It is interesting to note that, even though the current parameter sweep is performed using different initial and inlet conditions than those applied in MM17, the optimal frequency of sinusoidal variations in at corresponds to the location of the peak in the first-row thrust coefficient spectrum of C3t5 in Fig. 7. In the following paragraphs, the robustness of the best parameter pair for first-row thrust variations, i.e., , is investigated with the aim of assessing the general applicability of this control strategy. To this end, similar parameter sweeps are performed for cases with varying turbine spacings and turbulence intensities.
4.2.2 Robustness with respect to turbine spacing and turbulence intensity
Figure 17 shows the power extraction resulting from two parameter sweeps with streamwise turbine spacings of 5D and 7D. The results are promising: for the given cases, St∗ and A∗ do not depend on streamwise turbine spacing. Furthermore, even in the 7D spacing case (Fig. 17c–d), which naturally features lower overall power losses in downstream rows, power extraction in the second row can be significantly increased through sinusoidal variations in the first-row thrust coefficient.
Figure 18 depicts the power extraction results from a parameter sweep with the same wind-farm layout as in the baseline case, but with a 10-fold increase in roughness length, i.e., z0=1 m. This results in a turbulence intensity of approximately 16 % compared to 10 % in the baseline case. Again, the best parameter combination of remains unchanged. Further, even for this higher turbulence case, in which downstream losses are lower due to naturally better wake mixing, power is increased in the second row, leading to a relative gain in wind-farm power of around 2 %.
As evidenced above, periodic sinusoidal variations in first-row thrust coefficients substantially increase power extraction in the second row, resulting in a net gain in total power for the considered 4×4 wind farm. Moreover, different simulation sets indicate that, at least for the range considered here, the best values for the Strouhal number and the amplitude of these variations, i.e., , are robust with respect to turbine spacing and turbulence intensity.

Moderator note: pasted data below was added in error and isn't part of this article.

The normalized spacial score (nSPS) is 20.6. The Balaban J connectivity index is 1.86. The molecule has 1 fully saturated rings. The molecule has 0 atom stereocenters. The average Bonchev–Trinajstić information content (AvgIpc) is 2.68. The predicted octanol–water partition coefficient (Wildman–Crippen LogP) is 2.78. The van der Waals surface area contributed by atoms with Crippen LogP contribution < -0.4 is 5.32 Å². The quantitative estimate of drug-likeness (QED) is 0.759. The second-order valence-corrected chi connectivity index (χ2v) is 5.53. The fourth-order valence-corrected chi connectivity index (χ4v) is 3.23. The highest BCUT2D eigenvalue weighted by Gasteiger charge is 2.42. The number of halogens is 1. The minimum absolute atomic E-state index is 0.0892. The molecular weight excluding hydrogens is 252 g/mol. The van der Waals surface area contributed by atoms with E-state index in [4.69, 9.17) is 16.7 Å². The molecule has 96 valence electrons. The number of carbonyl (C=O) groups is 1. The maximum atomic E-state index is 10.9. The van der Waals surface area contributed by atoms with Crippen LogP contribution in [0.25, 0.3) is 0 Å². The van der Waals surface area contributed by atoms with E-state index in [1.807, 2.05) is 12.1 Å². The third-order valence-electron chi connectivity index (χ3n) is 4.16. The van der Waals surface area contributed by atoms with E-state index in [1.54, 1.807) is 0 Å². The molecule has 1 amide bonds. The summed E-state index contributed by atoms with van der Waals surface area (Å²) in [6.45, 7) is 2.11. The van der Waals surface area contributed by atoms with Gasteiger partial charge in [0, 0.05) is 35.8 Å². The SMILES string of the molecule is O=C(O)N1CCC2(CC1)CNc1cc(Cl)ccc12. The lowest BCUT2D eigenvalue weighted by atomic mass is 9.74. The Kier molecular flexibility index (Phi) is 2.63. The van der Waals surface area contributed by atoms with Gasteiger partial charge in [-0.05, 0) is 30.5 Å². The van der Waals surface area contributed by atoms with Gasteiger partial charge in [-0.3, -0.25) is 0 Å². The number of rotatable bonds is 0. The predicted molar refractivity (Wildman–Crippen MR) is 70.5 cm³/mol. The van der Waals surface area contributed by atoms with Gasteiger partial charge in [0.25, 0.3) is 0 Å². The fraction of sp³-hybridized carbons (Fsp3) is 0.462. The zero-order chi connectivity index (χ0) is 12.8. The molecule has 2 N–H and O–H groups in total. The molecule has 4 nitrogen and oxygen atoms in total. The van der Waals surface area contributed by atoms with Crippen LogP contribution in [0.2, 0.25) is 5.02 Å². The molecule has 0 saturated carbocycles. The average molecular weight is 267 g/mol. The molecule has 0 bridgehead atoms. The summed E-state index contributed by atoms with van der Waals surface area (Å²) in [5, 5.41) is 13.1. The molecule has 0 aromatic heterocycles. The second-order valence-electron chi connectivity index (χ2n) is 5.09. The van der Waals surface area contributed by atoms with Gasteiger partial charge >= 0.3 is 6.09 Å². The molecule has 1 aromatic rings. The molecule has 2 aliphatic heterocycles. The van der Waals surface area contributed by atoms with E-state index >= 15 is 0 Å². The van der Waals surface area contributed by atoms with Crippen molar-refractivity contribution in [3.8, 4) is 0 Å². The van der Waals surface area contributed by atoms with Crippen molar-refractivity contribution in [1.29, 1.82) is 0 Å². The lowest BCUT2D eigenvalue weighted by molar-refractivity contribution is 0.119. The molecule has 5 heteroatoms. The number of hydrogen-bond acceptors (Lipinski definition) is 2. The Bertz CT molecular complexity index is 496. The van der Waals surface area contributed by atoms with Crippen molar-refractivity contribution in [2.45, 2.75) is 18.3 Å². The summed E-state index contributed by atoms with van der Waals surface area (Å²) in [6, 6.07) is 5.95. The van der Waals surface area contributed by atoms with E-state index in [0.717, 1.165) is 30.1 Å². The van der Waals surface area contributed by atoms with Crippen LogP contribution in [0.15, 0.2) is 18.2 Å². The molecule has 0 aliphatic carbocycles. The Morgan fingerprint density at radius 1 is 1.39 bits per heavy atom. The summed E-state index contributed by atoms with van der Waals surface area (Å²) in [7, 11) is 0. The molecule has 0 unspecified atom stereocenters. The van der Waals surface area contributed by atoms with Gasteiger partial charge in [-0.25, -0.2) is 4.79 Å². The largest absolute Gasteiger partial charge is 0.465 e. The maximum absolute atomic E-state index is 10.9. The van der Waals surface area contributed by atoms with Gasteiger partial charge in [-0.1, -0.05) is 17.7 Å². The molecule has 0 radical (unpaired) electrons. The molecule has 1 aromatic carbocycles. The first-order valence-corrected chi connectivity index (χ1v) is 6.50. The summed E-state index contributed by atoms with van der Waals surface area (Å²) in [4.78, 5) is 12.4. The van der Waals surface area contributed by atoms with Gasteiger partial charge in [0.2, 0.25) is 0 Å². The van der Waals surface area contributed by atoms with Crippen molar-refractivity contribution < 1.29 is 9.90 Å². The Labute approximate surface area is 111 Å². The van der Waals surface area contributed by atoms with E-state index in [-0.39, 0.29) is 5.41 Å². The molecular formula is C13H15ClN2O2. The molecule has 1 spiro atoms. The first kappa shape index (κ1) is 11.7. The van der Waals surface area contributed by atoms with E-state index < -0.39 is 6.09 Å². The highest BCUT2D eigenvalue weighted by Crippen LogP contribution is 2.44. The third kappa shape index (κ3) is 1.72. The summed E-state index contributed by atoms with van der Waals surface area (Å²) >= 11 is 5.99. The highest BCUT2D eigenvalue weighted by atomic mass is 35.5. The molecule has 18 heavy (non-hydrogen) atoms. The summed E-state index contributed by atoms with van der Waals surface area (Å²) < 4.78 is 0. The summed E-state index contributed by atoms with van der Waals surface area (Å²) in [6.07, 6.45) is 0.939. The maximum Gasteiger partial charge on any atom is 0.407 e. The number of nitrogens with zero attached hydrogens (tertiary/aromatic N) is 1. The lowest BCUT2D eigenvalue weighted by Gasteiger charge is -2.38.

4.2.3 Full-scale wind-farm LES
In the remainder of this section, the sinusoidal variation strategy will be tested in a full-scale wind-farm LES corresponding to the full 12×6 aligned wind farm of MM17. Simulations are performed for a reduced range of amplitudes and Strouhal numbers corresponding to the most favorable region identified in the parameter sweeps above. In order to increase statistical convergence, the time horizon for each simulation is extended to a physical time of 10 h.
Figure 19 shows the power extraction of the full-scale LES. Figure 19a shows the relative power gains over the reference case for the full wind farm. It can be seen that the total power gain or loss is below 0.5 % for each of the sinusoidal control cases. Figure 19b shows the row-wise power extraction for the reference case, the sinusoidal thrust case with , and the optimal control case C3t5. It is shown that, although the second row of the sinusoidal thrust case achieves similar power gains as those observed above, from the fifth row onwards power is slightly reduced in the sinusoidal case.
The top panel of Fig. 20 shows cross sections of time-averaged axial velocities at the rotor disk locations for the reference case. Further, the middle and bottom panels illustrate deviations from the reference velocity for the sinusoidal case and the optimal control case C3t5, respectively. The figure shows that both controlled cases show similar characteristics at the second turbine row, with an increased axial velocity at the rotor disk accompanied by decreased velocities above and below. Downstream, it can be seen that the passive turbines of the sinusoidal case fail to retain increased velocities at the rotor disks, instead resulting in slightly lower disk velocities starting from the fifth row. In contrast, case C3t5, in which all turbines are actively controlled, succeeds in attaining similar cross section characteristics with higher rotor velocities in the downstream as well. Note also that for the fifth row the disk velocity is slightly lower for the sinusoidal control case than for the reference case, consistent with the decreased power extraction observed in Fig. 19. This can be explained by the fact that first-row control actions cause enhanced entrainment of momentum from the internal boundary layer above the turbine canopy that would otherwise be entrained by natural turbulent mixing in passive downstream rows. In consequence, lesser entrainment occurs for downstream rows, resulting in a slight decrease in disk velocities from the fifth row onwards.